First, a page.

Academic journal article The Cormac McCarthy Journal

Suttree's Dead Acquaintances and McCarthy's Dead Friends

Academic journal article The Cormac McCarthy Journal

Suttree's Dead Acquaintances and McCarthy's Dead Friends

Article excerpt

Hey Hatmaker. Tell Hoghead and Donald and Byrd and Bobby and Hugh and Conrad and all of em that they aint barred.

They're dead. (Suttree 456)

The quoted selection above mentions six of Cornelius Suttree's dead acquaintances in a scene relating a typhoid fever-induced hallucination or dream in Suttree by Cormac McCarthy. Hoghead, Byrd and Bobby have all been introduced previously and should be familiar to careful readers of the novel. On the other hand, Donald, Hugh and Conrad appear out of the blue and are mentioned for the first and only time in this single sentence. The action is set in the spring or summer of 1955 in the Huddle tavern where Ernest Hatmaker is the proprietor.

The remainder of this paper will present historical and biographical information concerning the lives of the real Knoxville people upon whom these characters seem to be based. It will conclude with some speculations about McCarthy's motivation for writing of these deaths near the end of his novel.


"Hoghead" Henry is first encountered in the book along with J-Bone and Boneyard at a table at the rear of the Sanitary Lunch as Suttree joins the group. After eating, the group adjourns to the Huddle tavern (70-75). Suttree next encounters Hoghead on the street as Hoghead is in the process of delivering some punchboards (109). Hoghead is then found with the "good hearts from McAnally" in a fight at the Indian Rock roadhouse (185) and is seen in Suttree's dream in the hospital as Suttree recovers from his floorbuffer induced head injury (189). Later Hoghead is mentioned as having drunk whisky with Leonard (243), standing on the corner with Bucket and Bobbyjohn (301), and among the drinkers in the "Buffalo Room" (384). Suttree reads of Hoghead's death in the newspaper while drinking coffee at the E&E drugstore (403), and later Hoghead appears in a hallucination or dream (452) and in the hospital scene quoted above (456).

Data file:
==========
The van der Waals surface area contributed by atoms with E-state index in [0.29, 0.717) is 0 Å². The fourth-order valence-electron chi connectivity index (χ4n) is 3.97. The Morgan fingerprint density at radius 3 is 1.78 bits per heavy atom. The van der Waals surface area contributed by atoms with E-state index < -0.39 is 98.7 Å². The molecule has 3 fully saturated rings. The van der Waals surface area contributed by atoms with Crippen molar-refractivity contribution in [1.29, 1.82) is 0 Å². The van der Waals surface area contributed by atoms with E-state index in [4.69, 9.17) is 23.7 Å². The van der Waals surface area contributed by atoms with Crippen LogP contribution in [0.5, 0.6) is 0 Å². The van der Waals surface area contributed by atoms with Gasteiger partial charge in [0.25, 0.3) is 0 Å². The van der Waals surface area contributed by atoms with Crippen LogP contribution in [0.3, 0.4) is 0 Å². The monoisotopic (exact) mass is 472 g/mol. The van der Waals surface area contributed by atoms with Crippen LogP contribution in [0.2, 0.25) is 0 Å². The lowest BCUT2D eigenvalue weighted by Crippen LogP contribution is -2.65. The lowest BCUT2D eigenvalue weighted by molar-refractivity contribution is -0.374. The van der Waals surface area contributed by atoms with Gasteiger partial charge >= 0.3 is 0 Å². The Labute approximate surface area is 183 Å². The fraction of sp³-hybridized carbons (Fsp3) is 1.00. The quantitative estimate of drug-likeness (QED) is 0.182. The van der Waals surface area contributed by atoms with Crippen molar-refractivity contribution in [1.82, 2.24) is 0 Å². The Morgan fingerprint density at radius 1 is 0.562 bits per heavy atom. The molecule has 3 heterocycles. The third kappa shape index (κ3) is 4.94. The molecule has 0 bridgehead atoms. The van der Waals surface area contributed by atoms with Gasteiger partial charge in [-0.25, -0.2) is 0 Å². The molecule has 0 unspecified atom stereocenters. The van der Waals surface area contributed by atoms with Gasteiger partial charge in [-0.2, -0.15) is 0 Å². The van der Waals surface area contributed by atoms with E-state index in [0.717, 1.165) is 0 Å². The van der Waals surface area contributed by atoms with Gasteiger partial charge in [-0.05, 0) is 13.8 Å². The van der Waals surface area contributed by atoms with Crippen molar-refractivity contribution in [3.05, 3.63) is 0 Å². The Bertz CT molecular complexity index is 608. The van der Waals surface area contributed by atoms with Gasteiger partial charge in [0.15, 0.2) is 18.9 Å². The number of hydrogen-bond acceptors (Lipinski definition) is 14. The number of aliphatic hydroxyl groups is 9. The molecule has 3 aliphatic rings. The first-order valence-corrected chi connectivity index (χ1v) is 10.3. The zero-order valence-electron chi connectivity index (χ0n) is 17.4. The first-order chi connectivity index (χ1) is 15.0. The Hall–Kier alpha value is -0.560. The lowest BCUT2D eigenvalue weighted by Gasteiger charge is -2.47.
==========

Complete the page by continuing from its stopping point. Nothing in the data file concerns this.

Jimmy Ray (Hoghead) Henry was born on August 15, 1934, to Boyd and Emma Henry. It should be noted here that his legal given name was "Jimmy" rather than "James" as McCarthy reported it (403). He dropped out of West High School sometime before graduating and is remembered as a fun-loving kid who hung around Comer's Sport Center playing pool or running errands for people there. Jimmy Henry's family lived in the Fort Sanders area of Knoxville at 1302 Grand Avenue, only two blocks away from where the Long family resided. The Henry family, along with Jimmy, had been living in the Ft. Sanders area for a number of years.

John Caldwell, an acquaintance of mine, first met Hoghead in about 1949 when Hoghead was about 15-years old. "I remember him as a skinny kid," recalled John, "not unlike myself; with reddish blonde hair and freckles. His head did look a little large for his body and I guess that is where the name came from although I never asked" (Caldwell 20 Feb. 2005). He had strawberry blonde hair that was very thin which he wore cut in flat top, but his hair was so fine it would not stand up. He had freckles, and he was always laughing and acting silly (Caldwell 5 Mar. 2005).

The account of Jimmy Henry's death makes a story good enough for McCarthy to have retold it in the novel. A few of the details were included in an early draft of the book found in the Cormac McCarthy Papers at Texas State University but were not used in the final version of the book. Around 8:30 a.m. on the morning of August 13, 1955, red-haired Vicki White and blond-headed Jimmy Henry were in an upstairs apartment at 203 Twelfth Street. According to Vicki they decided to play Russian Roulette after a night of heavy drinking. Jimmy had a gun and Vicki asked him to let her shoot it. He then unloaded the gun and gave it to her. Vicki put the gun to her head and pulled the trigger "two or three times," and then handed it to Jimmy. He pulled the trigger a couple of times and the gun fired she said. The 38-caliber slug entered Jimmy's right temple and emerged from the top of his head. …

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